Although Illinois courts have applied section 1.11 in the cases discussed above, there is no precedent applying section 1.11 to the expiration of an accrual period for a penalty rate to redeem a tax purchase. Both petitioner and respondents submitted numerous examples of cases applying section 1.11,(3) but neither provided an explanation as to why the issues of redemption expiration and penalty accrual should be conjoined or bifurcated, and the Code contains no express provisions for dealing with this situation.

To resolve the issue of whether section 1.11 applies to the accrual of a penalty period in the instant case, it is necessary to determine whether the accrual of penalty rates constitutes an "act provided by law" to be completed unless the last day is a Saturday, Sunday, or holiday.

Phoenix argues that unlike the "act" of redemption, the accrual of a penalty rate is not an "act" that can be performed by the delinquent tax redeemer according to the wording of section 1.11. Phoenix misinterprets the clear and unambiguous statutory language of both sections 1.11 and 21-355. The plain meaning of section 1.11 allows for an extension of "time within which any act provided by law" is to be done, if the expiration of performance occurs on a Saturday, Sunday, or holiday. (Emphasis added.) 5 ILCS 70/1.11 (West 1998). Similarly, section 21-355 unambiguously provides that a delinquent tax redeemer accrues a penalty which increases after the expiration of every six-month period until the termination of the 30-month redemption period.

In the case sub judice, the determination of the redemption date and the calculation of the penalty are interrelated to the extent that the penalty is fixed by the redemption date. Section 21-355 supports this construction in that it refers to "the accrued penalty, computed through the date of redemption"; and section 21-355(b)(4) provides for computation of the accrued penalty when the "redemption occurs *** before the expiration of 24 months from the date of sale." Here, since the redemption date (the "act provided by law") is to be computed by excluding January 30, 2000, because that date fell on a Sunday (section 1.11), then the computation of the 24-month period from the date of sale to the date of redemption as provided in section 21-355(b)(4) also must be accomplished by excluding January 30, 2000. Respondents, having redeemed on January 31, 2000, did so before the expiration of 24 months from the date of sale because January 30, 2000 was excluded in determining the date of redemption.(4)

Accordingly, the decision of the circuit court of Cook County to deny Phoenix's motion to expunge redemption is affirmed and the Bacinos properly redeemed the subject premises by paying the accrued penalty at four times the rate pursuant to section 21-355 (b)(4).(5)


HOFFMAN and BARTH, JJ., concur.

1. Section 1.11 of the Statute on Statutes provides:

"The time within which any act provided by law is to be done shall be computed by excluding the first day and including the last, unless the last day is Saturday or Sunday or is a holiday as defined or fixed in any statute now or hereafter in force in this State, and then it shall also be excluded. If the day succeeding such Saturday, Sunday or holiday is also a holiday or a Saturday or Sunday then such succeeding day shall also be excluded." 5 ILCS 70/1.11 (West 1998).

2. Section 21-355 provides in pertinent part:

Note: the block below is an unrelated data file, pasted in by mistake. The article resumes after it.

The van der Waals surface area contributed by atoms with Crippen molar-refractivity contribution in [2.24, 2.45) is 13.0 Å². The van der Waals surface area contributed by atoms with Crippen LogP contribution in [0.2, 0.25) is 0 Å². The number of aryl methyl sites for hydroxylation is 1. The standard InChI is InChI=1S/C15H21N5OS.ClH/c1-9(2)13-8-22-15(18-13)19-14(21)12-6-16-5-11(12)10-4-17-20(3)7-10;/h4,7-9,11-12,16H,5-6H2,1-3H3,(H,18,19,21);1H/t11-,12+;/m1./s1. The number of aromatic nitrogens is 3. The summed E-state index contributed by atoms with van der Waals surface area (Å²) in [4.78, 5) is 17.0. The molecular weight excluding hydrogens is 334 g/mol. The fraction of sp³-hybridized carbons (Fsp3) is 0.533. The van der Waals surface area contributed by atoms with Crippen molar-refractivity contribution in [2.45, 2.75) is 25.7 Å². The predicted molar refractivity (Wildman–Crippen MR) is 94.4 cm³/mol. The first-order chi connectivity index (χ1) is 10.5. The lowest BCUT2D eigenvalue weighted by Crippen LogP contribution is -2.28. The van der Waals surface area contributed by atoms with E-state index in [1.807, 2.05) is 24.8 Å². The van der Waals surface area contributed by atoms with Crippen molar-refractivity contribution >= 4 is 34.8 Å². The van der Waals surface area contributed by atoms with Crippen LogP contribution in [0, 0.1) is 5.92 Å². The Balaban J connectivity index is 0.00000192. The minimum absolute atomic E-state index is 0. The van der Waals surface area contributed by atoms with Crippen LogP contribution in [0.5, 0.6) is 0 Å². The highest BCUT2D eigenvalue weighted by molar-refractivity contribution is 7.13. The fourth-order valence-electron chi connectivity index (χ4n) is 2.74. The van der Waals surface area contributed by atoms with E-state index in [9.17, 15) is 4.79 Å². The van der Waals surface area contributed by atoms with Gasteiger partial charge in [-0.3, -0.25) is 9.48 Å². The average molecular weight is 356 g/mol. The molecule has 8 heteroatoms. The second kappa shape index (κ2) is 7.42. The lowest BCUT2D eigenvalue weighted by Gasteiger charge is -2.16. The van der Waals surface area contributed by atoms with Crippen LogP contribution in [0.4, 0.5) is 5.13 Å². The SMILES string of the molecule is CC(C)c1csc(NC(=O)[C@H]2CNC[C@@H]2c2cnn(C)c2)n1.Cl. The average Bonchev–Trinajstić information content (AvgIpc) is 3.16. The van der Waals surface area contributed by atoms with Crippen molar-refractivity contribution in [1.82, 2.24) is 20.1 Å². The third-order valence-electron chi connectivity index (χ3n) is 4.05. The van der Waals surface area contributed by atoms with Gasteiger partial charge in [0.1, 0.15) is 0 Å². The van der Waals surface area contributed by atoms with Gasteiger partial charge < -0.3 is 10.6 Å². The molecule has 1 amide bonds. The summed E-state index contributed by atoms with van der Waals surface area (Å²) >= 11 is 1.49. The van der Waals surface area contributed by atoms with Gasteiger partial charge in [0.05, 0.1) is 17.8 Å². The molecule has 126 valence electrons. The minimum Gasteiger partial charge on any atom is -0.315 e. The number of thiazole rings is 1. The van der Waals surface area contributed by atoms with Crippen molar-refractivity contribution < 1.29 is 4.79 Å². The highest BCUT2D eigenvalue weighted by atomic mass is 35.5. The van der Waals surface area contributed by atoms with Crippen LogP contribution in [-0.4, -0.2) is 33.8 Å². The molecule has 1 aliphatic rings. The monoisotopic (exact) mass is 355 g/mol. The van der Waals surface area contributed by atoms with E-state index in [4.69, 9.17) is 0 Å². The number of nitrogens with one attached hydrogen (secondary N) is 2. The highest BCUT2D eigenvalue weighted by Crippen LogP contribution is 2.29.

"Any person desiring to redeem shall deposit an amount specified in this Section with the county clerk of the county in which the property is situated *** payable to the county clerk of the proper county. The deposit shall be deemed timely only if actually received in person at the county clerk's office prior to the close of business as defined in Section 3-2007 of the Counties Code on or before the expiration of the period of redemption or by United States mail with a post office cancellation mark dated not less than one day prior to the expiration of the period of redemption. The deposit shall be in an amount equal to the total of the following:

(a) the certificate amount, which shall include all tax principal, special assessments, interest and penalties paid by the tax purchaser together with costs and fees of sale and fees paid under Sections 21-295 and 21-315 through 21-335;

(b) the accrued penalty, computed through the date of redemption as a percentage of the certificate amount, as follows:


(4) if the redemption occurs after 18 months from the date of sale and on or before the expiration of 24 months from

the date of sale, the certificate amount times 4 times the penalty bid at sale; (5) if the redemption occurs after 24

months from the date of sale and on or before the expiration of 30 months from the date of sale, the certificate amount

times 5 times the penalty bid at sale; **

*." 35 ILCS 200/21-355 (West 1998).

3. See e.g., Board of Education of the City of Chicago v. Wolinsky, 842 F. Supp. 1080 (N.D. Ill. 1993) (where the statute of limitations period for filing a civil action expires on a weekend or holiday when courts are closed, the period is extended to the next business day); People v. Montenegro, 203 Ill. App. 3d 314, 560 N.E.2d 934 (1990) (in computing the last day of the 120-day period within which a "speedy" trial must occur, holidays, Saturdays, and Sundays are not included); Strozewski v. Sherman Equipment Co., 76 Ill. App. 3d 266, 395 N.E.2d 38 (1979) (motions to vacate orders are considered filed within statutory 30-day period where the 30th day following a dismissal order fell on a Sunday and the motion was filed the next day).

4. This is not to say that, prior to the date of final redemption, section 1.11 should be construed as interfering with accrual of ongoing interest.

5. Also , it should be noted that the State raised an additional argument that while the penalty rates increase every six months from the date of sale, the determination of the date on which the penalty increases is subject to approval by the clerk at the time the property owner tenders his redemption. The State did not provide case law in support of its contention in contravention of Supreme Court Rule 341(e)(7). 177 Ill. 2d R. 341(e)(7). Bare contentions without argument or citation of authority do not merit consideration on appeal. See Fuller v. Justice, 117 Ill. App. 3d 933, 942-43, 453 N.E.2d 1133 (1983). Therefore, this argument is waived. See Nancy's Home of the Stuffed Pizza, Inc. v. Cirrincione, 144 Ill. App. 3d 934, 939, 494 N.E.2d 795 (1986).